In my last post, I discussed government expectations that school trustees should possess specific skills and knowledge to be successful in their governance roles. This raises some interesting questions related to roles, equity and the essence of democracy itself.
When I was the Executive Director of the BC School Trustees Association we argued against suggestions from the Auditor General’s office that trustees should be selected based on a set of financial and other governance skills. We weren’t objecting to the concept that good governance is a skill – board and trustee development is part of the Association’s mandate. We objected to the inference that this be a pre-election qualifier for trustee candidates and that boards should be made up of members with differing skills so that the board as a whole would have a full complement of expertise. This may be fine for boards in the private sector or those appointed by the government, but not those democratically elected. Put simply, it is the democratic right of communities to elect whomever they choose, regardless of their backgrounds, level of education or experience. Yes, we all want to elect the best representatives possible, but that should be up to the electors to decide. To do otherwise is a step away from democracy. To be clear, I am not suggesting that it is okay for elected officials at any level of government to be or remain unskilled after their election. I strongly believe that it is incumbent on school trustees to be the best that they can be through orientation programs, in-services, and professional development programs offered through their provincial associations. It may be a democratic right to get elected without leadership skills, but it is a responsibility to your district and the role itself not to remain so.
A second related matter is the concept of equity. The government’s expectation for good governance skills should apply equally to all levels of government, not just boards of education. While there has been increasing attention to the skills required for school trustees I have not seen the same suggested for municipal/regional councils or the provincial government itself. Again, I am all in favour of trustees obtaining skills and knowledge to help them be successful, but this should apply equally to all elected officials. If it’s good for the goose it should be good for the gander.
The expectation for skilled trustees also raises the important issue of role clarity. In a school district, who is supposed to be doing what? I have discussed role clarity in previous posts, but related to skill acquisition it is important that we understand the type and depth of skills needed by trustees versus senior staff. For example, the Auditor General has recommended (as well as the Watson Report on School District 83) that school trustees should have sufficient financial expertise to oversee the running of a multi-million dollar budget. Fair enough. But the key word is “oversee”. This means that board members should be able to understand budget reports and financial statements presented by the Secretary-Treasurer. They should also have the knowledge to know what information they should be getting and what questions they should be asking about that information. These are important skills, but less than what one would expect of the financial officer preparing and presenting the information. School trustees are not Secretary-Treasurers. They set expectations and monitor compliance, but should not be intimidated against running for election because they don’t have the expertise of an accountant.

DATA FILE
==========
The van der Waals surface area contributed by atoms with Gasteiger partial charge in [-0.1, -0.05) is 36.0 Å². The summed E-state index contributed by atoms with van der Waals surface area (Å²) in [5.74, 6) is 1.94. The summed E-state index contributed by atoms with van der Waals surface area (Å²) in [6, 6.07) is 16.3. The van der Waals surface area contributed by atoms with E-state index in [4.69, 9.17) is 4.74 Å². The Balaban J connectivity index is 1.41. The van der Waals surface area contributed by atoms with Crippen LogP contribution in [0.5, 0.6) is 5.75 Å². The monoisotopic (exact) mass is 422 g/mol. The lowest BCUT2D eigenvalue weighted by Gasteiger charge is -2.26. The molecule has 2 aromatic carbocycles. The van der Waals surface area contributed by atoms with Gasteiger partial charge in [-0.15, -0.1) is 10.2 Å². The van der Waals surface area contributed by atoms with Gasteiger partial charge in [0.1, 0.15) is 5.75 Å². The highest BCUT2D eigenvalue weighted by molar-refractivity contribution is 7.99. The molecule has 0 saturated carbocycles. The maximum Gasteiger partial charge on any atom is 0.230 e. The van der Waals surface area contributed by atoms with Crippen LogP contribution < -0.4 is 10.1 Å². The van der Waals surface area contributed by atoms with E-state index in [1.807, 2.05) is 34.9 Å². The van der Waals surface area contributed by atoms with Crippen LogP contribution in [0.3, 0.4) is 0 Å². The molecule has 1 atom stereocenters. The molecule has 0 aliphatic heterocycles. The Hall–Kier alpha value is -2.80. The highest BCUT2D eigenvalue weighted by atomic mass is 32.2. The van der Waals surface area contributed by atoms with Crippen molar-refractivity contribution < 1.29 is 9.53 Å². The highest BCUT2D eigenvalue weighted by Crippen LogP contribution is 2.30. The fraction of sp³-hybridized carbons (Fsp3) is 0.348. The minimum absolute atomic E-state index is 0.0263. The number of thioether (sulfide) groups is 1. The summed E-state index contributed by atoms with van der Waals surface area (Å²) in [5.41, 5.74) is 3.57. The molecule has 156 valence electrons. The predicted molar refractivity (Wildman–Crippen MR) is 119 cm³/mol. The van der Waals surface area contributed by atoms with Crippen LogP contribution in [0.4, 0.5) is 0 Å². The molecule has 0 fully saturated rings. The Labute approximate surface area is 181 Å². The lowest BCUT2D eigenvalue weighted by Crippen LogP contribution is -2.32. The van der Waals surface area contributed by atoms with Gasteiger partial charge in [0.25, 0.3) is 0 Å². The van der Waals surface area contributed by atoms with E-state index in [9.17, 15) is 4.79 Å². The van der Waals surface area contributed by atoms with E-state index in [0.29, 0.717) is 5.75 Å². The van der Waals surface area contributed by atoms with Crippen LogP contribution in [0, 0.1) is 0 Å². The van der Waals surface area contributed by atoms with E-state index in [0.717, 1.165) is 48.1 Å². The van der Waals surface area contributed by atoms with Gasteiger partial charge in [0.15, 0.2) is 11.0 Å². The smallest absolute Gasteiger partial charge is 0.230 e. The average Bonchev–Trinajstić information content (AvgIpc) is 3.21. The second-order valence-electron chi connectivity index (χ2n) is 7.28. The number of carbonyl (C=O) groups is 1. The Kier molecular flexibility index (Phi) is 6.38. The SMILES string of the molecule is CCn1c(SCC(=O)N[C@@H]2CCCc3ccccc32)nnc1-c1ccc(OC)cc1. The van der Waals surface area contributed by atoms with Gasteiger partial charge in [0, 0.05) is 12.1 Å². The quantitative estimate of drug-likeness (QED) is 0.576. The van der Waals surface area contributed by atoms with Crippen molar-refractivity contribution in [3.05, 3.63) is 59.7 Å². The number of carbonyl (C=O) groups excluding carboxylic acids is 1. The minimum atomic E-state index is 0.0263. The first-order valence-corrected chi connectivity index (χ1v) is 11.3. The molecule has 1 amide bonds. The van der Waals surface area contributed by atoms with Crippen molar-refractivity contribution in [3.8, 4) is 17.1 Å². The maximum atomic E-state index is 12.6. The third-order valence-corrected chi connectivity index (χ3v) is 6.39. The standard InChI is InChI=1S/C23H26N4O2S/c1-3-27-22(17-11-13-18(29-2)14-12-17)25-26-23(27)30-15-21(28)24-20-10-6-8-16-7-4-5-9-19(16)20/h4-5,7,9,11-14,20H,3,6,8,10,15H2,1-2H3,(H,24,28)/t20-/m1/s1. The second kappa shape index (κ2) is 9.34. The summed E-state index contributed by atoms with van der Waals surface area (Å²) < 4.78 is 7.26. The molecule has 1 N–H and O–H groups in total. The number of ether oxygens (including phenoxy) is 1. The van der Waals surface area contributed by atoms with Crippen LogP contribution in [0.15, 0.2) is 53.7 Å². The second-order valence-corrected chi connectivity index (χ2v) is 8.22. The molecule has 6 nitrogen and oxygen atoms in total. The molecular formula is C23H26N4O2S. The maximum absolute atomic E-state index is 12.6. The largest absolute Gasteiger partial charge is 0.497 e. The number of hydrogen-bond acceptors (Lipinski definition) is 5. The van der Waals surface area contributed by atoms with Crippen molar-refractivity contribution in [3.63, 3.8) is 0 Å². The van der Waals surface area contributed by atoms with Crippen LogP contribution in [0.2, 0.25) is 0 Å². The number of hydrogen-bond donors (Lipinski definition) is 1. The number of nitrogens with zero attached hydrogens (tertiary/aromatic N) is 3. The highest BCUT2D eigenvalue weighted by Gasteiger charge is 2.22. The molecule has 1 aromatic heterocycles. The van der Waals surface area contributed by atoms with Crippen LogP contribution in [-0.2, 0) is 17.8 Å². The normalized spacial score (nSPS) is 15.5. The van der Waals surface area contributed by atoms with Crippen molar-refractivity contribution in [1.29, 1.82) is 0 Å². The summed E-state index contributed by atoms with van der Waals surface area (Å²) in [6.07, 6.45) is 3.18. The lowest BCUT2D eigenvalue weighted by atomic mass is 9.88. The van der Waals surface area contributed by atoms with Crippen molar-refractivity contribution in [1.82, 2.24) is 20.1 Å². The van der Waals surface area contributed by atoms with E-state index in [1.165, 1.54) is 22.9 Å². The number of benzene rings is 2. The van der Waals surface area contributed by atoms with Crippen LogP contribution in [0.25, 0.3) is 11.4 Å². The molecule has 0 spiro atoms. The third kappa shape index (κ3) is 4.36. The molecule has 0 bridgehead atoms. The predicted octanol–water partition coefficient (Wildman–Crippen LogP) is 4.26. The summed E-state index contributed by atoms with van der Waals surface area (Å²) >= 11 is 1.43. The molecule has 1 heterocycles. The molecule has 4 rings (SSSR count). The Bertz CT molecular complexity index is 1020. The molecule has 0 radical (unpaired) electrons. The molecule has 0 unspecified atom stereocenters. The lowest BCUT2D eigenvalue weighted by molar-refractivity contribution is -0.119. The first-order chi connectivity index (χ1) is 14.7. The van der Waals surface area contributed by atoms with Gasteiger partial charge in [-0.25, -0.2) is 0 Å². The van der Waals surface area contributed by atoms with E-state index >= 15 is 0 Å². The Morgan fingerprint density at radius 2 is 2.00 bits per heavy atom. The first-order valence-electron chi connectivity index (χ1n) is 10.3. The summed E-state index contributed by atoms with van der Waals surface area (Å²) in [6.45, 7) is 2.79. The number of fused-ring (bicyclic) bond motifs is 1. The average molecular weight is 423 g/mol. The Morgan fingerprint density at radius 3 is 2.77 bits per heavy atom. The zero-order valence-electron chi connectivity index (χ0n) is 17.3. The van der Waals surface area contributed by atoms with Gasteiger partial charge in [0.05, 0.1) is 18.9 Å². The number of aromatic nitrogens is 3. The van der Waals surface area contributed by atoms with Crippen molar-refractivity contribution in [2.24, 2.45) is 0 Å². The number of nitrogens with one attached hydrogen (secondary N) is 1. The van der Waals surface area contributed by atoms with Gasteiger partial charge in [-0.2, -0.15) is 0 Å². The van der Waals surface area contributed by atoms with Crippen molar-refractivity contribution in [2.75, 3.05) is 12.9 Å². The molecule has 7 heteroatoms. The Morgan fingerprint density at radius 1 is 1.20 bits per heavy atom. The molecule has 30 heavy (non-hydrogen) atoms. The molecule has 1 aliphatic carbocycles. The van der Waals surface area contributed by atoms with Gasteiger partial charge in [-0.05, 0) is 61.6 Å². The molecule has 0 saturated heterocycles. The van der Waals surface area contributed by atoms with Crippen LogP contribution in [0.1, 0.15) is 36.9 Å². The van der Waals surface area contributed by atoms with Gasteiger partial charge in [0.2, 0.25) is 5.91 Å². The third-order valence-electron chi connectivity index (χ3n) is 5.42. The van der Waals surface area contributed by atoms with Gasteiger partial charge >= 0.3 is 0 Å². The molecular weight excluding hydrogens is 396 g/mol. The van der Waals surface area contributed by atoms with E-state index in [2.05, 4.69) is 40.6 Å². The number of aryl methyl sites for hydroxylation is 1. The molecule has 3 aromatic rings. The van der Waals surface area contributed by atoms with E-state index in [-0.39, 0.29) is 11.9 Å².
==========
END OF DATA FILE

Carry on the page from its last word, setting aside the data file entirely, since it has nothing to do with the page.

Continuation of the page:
The same can be said for the role differences between the Superintendent and trustees. The Superintendent is the education leader for the school district and should have in-depth knowledge of curriculum development, instructional skills, school management etc. Trustees set goals for student achievement in the district and monitor how the professional staff is achieving those goals. They need to know what information they should be getting from the Superintendent and what questions they should be asking. But they do not need expertise in the pros and cons of various reading or math instructional techniques.
Model the Way
My personal experience has shown that the vast majority of school trustees fully support the importance of developing good governance skills. However, I have also seen budget lines for trustee development become vulnerable when the dollars get tight. On the surface, this seems to make sense – wanting to put every dollar possible directly towards students. But in the long run, this sells both students and the board short. While the optics of this may be good, in reality, trustee development funds make up a minuscule portion of the overall budget. Trustees would be extremely hesitant to cut professional development funds for the Superintendent or other senior staff members. Supporting ongoing leadership development is leadership. If we believe that boards make a difference (and they do), then knowledgeable and skilled boards make a bigger difference. Trustees should be models of their beliefs about the importance of learning – for students, staff and all leaders, including themselves. They should never be ashamed to make reasonable investments in improving their own abilities to lead their districts. As the old saying goes, if you think education is expensive then consider the cost of the alternative. So, here is a call to all trustees – do a board self-review, identify areas for further growth, then call your provincial trustee association for assistance.